| 23 June 2024, Sunday |

Deaths rise to 47 after an icy flood swept through India’s Himalayan northeast

Rescue efforts continued overnight, with more bodies discovered as rescuers sifted through the slushy debris and ice-cold water in their search for survivors. This followed a catastrophic incident where a glacial lake breached a dam in India’s Himalayan northeast, leading to the destruction of homes and bridges, and necessitating the evacuation of thousands.
Officials said the hundreds of rescuers recovered six more bodies early Saturday, bringing the death toll to 47. At least 150 people are still missing.

The flood began shortly after midnight Wednesday, when the waters of a glacial lake overflowed, cracking open the biggest hydroelectric dam in Sikkim state. The icy waters then cascaded through towns in the valley below, where it killed scores of people and carried some bodies kilometers (miles) away downstream, where they were found in the neighboring state of West Bengal and Bangladesh, police said.

Disasters caused by landslides and floods are common in India’s Himalayan region during the June-September monsoon season. Scientists say they are becoming more frequent as global warming contributes to the melting of glaciers there.

Police said nearly 4,000 tourists were stranded in two locations, Lachung and Lachen in the northern part of the state, where access was severely restricted as the floods had washed away roads. But the bad weather has made rescue efforts more challenging, with authorities unable to deploy helicopters to assist those stuck in vulnerable areas.

Some 3,900 people were currently in 26 relief camps set up by the state, Chief Minister Prem Singh Tamang said on Saturday. Out of the 23 Indian army soldiers who were earlier reported missing, one had been rescued and eight had died, Defense Minister Rajnath Singh said, adding that search operations were carrying on.

It wasn’t clear what triggered the deadly flood in the mountainous Sikkim state, the latest to hit northeast India in a year of unusually heavy monsoon rains. Nearly 50 people died in flash floods and landslides in August in nearby Himachal Pradesh state. In July, record rains killed more than 100 people over two weeks in northern India.

Experts pointed to intense rain and a 6.2 magnitude earthquake that struck nearby Nepal on Tuesday afternoon as possible contributors.

But the disaster also underscores a climate dilemma that pits local environmental activists who say dams in the Himalayas are too dangerous against authorities pursuing a national green energy agenda.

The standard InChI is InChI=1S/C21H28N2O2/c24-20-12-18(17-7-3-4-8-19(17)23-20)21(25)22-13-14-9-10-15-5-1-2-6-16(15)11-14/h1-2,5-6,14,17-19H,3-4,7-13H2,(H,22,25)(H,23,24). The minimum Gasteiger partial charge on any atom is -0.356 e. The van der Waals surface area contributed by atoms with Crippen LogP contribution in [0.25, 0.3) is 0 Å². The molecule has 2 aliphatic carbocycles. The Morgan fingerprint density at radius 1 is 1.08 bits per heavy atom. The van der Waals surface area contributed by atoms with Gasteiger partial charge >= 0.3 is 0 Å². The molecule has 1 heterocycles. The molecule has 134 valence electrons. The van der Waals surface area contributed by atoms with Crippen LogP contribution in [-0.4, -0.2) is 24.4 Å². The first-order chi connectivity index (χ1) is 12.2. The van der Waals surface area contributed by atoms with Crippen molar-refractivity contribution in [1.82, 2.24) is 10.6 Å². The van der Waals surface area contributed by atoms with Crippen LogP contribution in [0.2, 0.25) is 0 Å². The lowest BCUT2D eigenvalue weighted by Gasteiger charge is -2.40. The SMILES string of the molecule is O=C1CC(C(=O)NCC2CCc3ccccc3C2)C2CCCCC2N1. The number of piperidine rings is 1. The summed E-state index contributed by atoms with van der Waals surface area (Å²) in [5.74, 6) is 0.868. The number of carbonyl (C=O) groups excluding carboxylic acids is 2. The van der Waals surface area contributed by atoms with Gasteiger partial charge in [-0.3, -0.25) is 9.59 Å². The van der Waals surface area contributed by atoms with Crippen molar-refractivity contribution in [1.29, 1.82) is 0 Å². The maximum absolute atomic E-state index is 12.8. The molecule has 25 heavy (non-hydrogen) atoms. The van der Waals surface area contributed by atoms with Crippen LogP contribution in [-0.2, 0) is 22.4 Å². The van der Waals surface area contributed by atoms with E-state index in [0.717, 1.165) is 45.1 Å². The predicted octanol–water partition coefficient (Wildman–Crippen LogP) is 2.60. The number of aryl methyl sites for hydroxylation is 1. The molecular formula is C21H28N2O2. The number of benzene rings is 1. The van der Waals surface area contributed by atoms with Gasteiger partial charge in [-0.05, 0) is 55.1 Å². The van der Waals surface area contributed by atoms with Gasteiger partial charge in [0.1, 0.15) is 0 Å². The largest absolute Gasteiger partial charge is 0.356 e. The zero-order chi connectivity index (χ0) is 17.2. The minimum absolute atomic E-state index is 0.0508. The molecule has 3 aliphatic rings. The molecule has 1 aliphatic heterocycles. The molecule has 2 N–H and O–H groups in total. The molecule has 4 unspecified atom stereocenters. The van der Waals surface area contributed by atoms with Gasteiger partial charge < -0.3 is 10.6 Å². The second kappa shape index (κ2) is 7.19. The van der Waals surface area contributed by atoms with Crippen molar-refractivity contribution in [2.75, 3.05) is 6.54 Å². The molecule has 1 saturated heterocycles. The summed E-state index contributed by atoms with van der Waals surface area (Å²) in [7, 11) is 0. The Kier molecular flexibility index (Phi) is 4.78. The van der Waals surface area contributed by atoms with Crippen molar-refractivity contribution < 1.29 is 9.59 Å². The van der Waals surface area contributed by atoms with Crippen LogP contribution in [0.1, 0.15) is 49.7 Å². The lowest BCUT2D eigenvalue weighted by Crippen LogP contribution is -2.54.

The design and placement of the 6-year-old Teesta 3 dam, the largest in Sikkim state, were controversial from the time it was built. A 2019 report compiled by the Sikkim State Disaster Management Authority identified Lhonak Lake as “highly vulnerable” to flooding that could breach dams and cause extensive damage to life and property.

Despite risks to dams due to the increasing frequency of extreme weather, the Indian federal government aims to increase India’s hydroelectric dam output by half, to 70,000 megawatts, by 2030.

Prakash Chetri, an employee of the Teesta 3 dam operator, was working at the site when he and others were told that water levels were increasing and they should evacuate. Nearly an hour later, “we saw a lot of water – the whole dam was filled with water,” he said, adding that while he was lucky to escape, 14 others who worked with him were still missing. “I was running to save my life … in those moments, I thought this was the last day of my life,” Chetri said.

Eleven bridges in the Lachen Valley were washed away by the floodwaters, which also hit pipelines and damaged or destroyed more than 270 houses in four districts, officials said on Friday.

Several towns, including Dikchu and Rangpo in the Teesta basin, were flooded, and schools in four districts were ordered shut until Sunday, the state’s education department said. The floods also hit several army camps, burying vehicles in feet of mud, according to images released by the Indian military.

Himalayan glaciers could lose 80% of their volume if global warming isn’t controlled, according to a report from the International Center for Integrated Mountain Development.

Last month, dam breaches caused by Storm Daniel caused devastating damage to the city of Derna in Libya.

In February 2021, flash floods killed nearly 200 people and washed away houses in Uttarakhand state in northern India.